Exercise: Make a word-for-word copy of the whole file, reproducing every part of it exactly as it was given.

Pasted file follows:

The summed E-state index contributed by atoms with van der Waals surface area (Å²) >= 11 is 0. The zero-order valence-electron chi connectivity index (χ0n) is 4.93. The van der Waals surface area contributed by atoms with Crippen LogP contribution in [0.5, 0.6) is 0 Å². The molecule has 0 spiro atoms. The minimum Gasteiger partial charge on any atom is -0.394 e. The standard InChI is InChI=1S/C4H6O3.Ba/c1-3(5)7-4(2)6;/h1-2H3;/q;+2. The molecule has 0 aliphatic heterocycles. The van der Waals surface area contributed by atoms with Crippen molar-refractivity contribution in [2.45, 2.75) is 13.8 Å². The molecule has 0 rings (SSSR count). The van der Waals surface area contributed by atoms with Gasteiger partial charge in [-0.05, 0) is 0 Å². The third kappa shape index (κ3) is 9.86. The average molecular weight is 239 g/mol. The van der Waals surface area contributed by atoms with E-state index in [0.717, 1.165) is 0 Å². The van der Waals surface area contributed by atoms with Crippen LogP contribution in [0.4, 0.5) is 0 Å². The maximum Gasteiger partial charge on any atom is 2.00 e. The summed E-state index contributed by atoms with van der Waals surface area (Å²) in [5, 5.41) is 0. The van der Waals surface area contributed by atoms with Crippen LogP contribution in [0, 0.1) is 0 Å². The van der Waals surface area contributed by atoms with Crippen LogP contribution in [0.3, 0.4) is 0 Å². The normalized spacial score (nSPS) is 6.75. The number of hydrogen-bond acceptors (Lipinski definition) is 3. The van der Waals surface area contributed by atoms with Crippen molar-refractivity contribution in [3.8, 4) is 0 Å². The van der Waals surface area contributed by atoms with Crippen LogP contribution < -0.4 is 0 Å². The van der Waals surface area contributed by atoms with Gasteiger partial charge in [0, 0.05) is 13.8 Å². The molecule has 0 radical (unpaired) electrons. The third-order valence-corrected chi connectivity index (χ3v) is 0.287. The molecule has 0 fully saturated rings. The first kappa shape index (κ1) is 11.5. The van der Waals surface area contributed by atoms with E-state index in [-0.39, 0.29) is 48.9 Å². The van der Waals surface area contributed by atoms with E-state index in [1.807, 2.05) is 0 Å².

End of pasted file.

The summed E-state index contributed by atoms with van der Waals surface area (Å²) >= 11 is 0. The zero-order valence-electron chi connectivity index (χ0n) is 4.93. The van der Waals surface area contributed by atoms with Crippen LogP contribution in [0.5, 0.6) is 0 Å². The molecule has 0 spiro atoms. The minimum Gasteiger partial charge on any atom is -0.394 e. The standard InChI is InChI=1S/C4H6O3.Ba/c1-3(5)7-4(2)6;/h1-2H3;/q;+2. The molecule has 0 aliphatic heterocycles. The van der Waals surface area contributed by atoms with Crippen molar-refractivity contribution in [2.45, 2.75) is 13.8 Å². The molecule has 0 rings (SSSR count). The van der Waals surface area contributed by atoms with Gasteiger partial charge in [-0.05, 0) is 0 Å². The third kappa shape index (κ3) is 9.86. The average molecular weight is 239 g/mol. The van der Waals surface area contributed by atoms with E-state index in [0.717, 1.165) is 0 Å². The van der Waals surface area contributed by atoms with Crippen LogP contribution in [0.4, 0.5) is 0 Å². The maximum Gasteiger partial charge on any atom is 2.00 e. The summed E-state index contributed by atoms with van der Waals surface area (Å²) in [5, 5.41) is 0. The van der Waals surface area contributed by atoms with Crippen LogP contribution in [0, 0.1) is 0 Å². The van der Waals surface area contributed by atoms with Crippen LogP contribution in [0.3, 0.4) is 0 Å². The normalized spacial score (nSPS) is 6.75. The number of hydrogen-bond acceptors (Lipinski definition) is 3. The van der Waals surface area contributed by atoms with Crippen molar-refractivity contribution in [3.8, 4) is 0 Å². The van der Waals surface area contributed by atoms with Crippen LogP contribution < -0.4 is 0 Å². The van der Waals surface area contributed by atoms with Gasteiger partial charge in [0, 0.05) is 13.8 Å². The molecule has 0 radical (unpaired) electrons. The third-order valence-corrected chi connectivity index (χ3v) is 0.287. The molecule has 0 fully saturated rings. The first kappa shape index (κ1) is 11.5. The van der Waals surface area contributed by atoms with E-state index in [-0.39, 0.29) is 48.9 Å². The van der Waals surface area contributed by atoms with E-state index in [1.807, 2.05) is 0 Å².